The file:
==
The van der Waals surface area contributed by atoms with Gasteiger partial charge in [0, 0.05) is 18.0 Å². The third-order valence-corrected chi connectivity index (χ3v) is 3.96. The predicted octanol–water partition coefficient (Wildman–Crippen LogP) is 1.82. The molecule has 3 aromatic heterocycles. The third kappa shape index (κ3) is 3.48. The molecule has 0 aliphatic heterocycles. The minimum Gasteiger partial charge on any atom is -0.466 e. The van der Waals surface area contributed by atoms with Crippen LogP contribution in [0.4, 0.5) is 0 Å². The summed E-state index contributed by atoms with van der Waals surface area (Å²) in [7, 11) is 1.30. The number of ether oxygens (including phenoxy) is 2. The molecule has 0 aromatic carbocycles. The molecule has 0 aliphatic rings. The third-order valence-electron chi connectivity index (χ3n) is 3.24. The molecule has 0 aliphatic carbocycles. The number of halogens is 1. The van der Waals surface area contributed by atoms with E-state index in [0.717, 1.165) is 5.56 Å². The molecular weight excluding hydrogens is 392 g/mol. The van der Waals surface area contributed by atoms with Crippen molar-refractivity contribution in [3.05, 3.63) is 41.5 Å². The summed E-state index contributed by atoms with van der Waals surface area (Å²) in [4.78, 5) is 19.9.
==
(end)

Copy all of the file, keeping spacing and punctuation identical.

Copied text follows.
The van der Waals surface area contributed by atoms with Gasteiger partial charge in [0, 0.05) is 18.0 Å². The third-order valence-corrected chi connectivity index (χ3v) is 3.96. The predicted octanol–water partition coefficient (Wildman–Crippen LogP) is 1.82. The molecule has 3 aromatic heterocycles. The third kappa shape index (κ3) is 3.48. The molecule has 0 aliphatic heterocycles. The minimum Gasteiger partial charge on any atom is -0.466 e. The van der Waals surface area contributed by atoms with Crippen LogP contribution in [0.4, 0.5) is 0 Å². The summed E-state index contributed by atoms with van der Waals surface area (Å²) in [7, 11) is 1.30. The number of ether oxygens (including phenoxy) is 2. The molecule has 0 aromatic carbocycles. The molecule has 0 aliphatic rings. The third-order valence-electron chi connectivity index (χ3n) is 3.24. The molecule has 0 aliphatic carbocycles. The number of halogens is 1. The van der Waals surface area contributed by atoms with E-state index in [0.717, 1.165) is 5.56 Å². The molecular weight excluding hydrogens is 392 g/mol. The van der Waals surface area contributed by atoms with Crippen molar-refractivity contribution in [3.05, 3.63) is 41.5 Å². The summed E-state index contributed by atoms with van der Waals surface area (Å²) in [4.78, 5) is 19.9.